UC Riverside Launches Air Quality and Climate Change Training Program

ACT program will train students and professionals to measure air quality and climate change and meet growing workforce needs

Student weighs the final mass of emissions on a teflon filter.

UC Riverside chemical and environmental engineering graduate student Anthony Gerigk weighs the final mass of emissions on a teflon filter. Carlos Puma

RIVERSIDE, Calif. (www.ucr.edu) – The South Coast Air Quality Management District (AQMD) contributed $1 million to launch the Air Quality and Climate Change Training (ACT) program at University of California, Riverside’s Center for Environmental Research and Technology (CE-CERT). The program prepares students and working professionals for careers in the industry and will be offered by UCR’s Marlan and Rosemary Bourns College of Engineering.

“The South Coast Air Quality Management District is honored to support the hopes, dreams, and passion of future scientists who want to be part of the effort to clean our air,” said Wayne Nastri, South Coast AQMD executive officer. “Our partnerships with UCR and CARB have been fruitful, and we are excited to see the innovations that come out of this collaboration.”

Photo of UCR and CARB delegates.

UC Riverside and CARB break ground on new 19-acre site at UCR on Iowa Avenue near Martin Luther King Boulevard. From left to right (back row): Gordon Bourns, CEO of Riverside’s Bourns Inc. and UCR Board of Trustee, Tao Huai, CARB. From UCR: Nicole Davis, Wayne Miller, David Cocker, Sharon Walker, Matthew Barth, Mike Todd, Kent Johnson, Daniel Sandez, Arun Raju, and Kim A. Wilcox. From left to right (front row): Mary Nichols, CARB and Kathy Vang, UCR. Michael Elderman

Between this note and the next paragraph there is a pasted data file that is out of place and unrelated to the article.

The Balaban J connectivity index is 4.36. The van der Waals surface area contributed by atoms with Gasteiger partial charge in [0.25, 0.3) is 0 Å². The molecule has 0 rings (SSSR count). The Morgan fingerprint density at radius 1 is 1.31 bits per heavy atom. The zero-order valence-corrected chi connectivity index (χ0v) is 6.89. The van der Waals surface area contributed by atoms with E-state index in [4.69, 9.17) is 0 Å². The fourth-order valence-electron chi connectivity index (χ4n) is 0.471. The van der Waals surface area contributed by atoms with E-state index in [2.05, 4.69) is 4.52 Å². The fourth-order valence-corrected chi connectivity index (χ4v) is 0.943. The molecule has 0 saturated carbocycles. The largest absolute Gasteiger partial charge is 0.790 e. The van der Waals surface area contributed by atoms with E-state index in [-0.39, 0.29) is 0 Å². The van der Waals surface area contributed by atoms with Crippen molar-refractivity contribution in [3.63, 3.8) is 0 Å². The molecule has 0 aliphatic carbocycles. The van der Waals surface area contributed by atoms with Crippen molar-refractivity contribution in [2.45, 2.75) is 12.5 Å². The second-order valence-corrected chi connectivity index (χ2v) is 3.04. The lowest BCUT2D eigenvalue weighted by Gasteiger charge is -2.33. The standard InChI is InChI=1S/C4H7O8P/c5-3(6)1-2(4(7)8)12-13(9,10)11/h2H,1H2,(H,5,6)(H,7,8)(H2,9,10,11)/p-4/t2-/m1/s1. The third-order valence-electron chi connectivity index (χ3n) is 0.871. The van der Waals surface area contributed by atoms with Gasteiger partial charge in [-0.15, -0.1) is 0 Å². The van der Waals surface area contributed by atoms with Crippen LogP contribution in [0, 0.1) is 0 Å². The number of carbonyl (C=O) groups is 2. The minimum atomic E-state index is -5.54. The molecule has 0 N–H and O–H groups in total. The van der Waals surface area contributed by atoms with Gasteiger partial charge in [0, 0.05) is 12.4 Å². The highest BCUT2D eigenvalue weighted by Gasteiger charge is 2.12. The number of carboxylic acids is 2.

The new endowment was fueled by the California Air Resources Board’s (CARB) relocation of its Southern California headquarters to Riverside, which has attracted STEM-focused businesses and strengthened economic opportunities in the Inland Empire.

“The ACT program recognizes the increasing demand for a training program that supports careers in air and climate-focused industries. This program provides hands-on experience and the exposure necessary for local students and professionals to be competitive for the surge of opportunities being established in our area,” said Nicole Davis, CE-CERT deputy director.

The State of California and the University of California system have developed renewable energy and carbon neutrality targets that require significant investments. CARB’s relocation and associated intellectual capital will help to accelerate California’s transition toward becoming a sustainable, healthy community.

“The active involvement of environmental agencies in Riverside provides opportunities for UCR students to conduct research, experiment with new technologies, and gain tangible training in and outside of the classroom. We are excited to introduce a program designed for current and future engineers, scientists, and technicians to tackle the world’s most pressing environmental challenges,” said Matthew Barth, CE-CERT director.

AQMD and CARB’s purpose is aligned with CE-CERT’s pursuit to improve air quality and mitigate climate impacts by developing, vetting, and implementing technological solutions in the areas of energy and transportation.

UCR is seeking additional support regionally, nationally, and internationally to expand the ACT program, which is slated to start this summer.

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